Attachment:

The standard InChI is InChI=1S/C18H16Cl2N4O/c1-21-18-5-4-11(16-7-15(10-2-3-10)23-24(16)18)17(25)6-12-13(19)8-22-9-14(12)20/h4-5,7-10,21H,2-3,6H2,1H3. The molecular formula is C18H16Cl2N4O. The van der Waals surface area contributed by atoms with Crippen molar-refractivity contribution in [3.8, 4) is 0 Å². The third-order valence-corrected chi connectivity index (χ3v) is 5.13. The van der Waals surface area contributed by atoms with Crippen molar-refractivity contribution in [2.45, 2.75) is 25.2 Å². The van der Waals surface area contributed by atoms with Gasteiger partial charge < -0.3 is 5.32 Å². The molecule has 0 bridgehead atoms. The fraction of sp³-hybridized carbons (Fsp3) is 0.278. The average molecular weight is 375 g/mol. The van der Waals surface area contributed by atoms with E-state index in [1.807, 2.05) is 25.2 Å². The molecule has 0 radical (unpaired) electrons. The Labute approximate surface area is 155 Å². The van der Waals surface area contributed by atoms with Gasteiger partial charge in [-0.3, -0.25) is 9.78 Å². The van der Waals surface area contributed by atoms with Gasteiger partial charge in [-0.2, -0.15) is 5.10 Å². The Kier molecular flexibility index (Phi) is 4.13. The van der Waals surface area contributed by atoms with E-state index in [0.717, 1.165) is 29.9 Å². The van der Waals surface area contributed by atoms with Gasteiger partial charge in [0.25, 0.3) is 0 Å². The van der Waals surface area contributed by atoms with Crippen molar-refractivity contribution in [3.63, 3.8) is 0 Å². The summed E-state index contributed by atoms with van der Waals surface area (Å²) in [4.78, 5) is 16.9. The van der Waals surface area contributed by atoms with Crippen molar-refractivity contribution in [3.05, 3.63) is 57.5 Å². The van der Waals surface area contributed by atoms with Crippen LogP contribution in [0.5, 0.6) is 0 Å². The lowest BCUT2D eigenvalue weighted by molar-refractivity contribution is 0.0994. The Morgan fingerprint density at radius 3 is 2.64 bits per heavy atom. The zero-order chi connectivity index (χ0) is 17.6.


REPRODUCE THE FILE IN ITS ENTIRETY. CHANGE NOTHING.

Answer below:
The standard InChI is InChI=1S/C18H16Cl2N4O/c1-21-18-5-4-11(16-7-15(10-2-3-10)23-24(16)18)17(25)6-12-13(19)8-22-9-14(12)20/h4-5,7-10,21H,2-3,6H2,1H3. The molecular formula is C18H16Cl2N4O. The van der Waals surface area contributed by atoms with Crippen molar-refractivity contribution in [3.8, 4) is 0 Å². The third-order valence-corrected chi connectivity index (χ3v) is 5.13. The van der Waals surface area contributed by atoms with Crippen molar-refractivity contribution in [2.45, 2.75) is 25.2 Å². The van der Waals surface area contributed by atoms with Gasteiger partial charge < -0.3 is 5.32 Å². The molecule has 0 bridgehead atoms. The fraction of sp³-hybridized carbons (Fsp3) is 0.278. The average molecular weight is 375 g/mol. The van der Waals surface area contributed by atoms with E-state index in [1.807, 2.05) is 25.2 Å². The molecule has 0 radical (unpaired) electrons. The Labute approximate surface area is 155 Å². The van der Waals surface area contributed by atoms with Gasteiger partial charge in [-0.3, -0.25) is 9.78 Å². The van der Waals surface area contributed by atoms with Gasteiger partial charge in [-0.2, -0.15) is 5.10 Å². The Kier molecular flexibility index (Phi) is 4.13. The van der Waals surface area contributed by atoms with E-state index in [0.717, 1.165) is 29.9 Å². The van der Waals surface area contributed by atoms with Gasteiger partial charge in [0.25, 0.3) is 0 Å². The van der Waals surface area contributed by atoms with Crippen molar-refractivity contribution in [3.63, 3.8) is 0 Å². The summed E-state index contributed by atoms with van der Waals surface area (Å²) in [4.78, 5) is 16.9. The van der Waals surface area contributed by atoms with Crippen molar-refractivity contribution in [3.05, 3.63) is 57.5 Å². The van der Waals surface area contributed by atoms with Crippen LogP contribution in [0.5, 0.6) is 0 Å². The lowest BCUT2D eigenvalue weighted by molar-refractivity contribution is 0.0994. The Morgan fingerprint density at radius 3 is 2.64 bits per heavy atom. The zero-order chi connectivity index (χ0) is 17.6.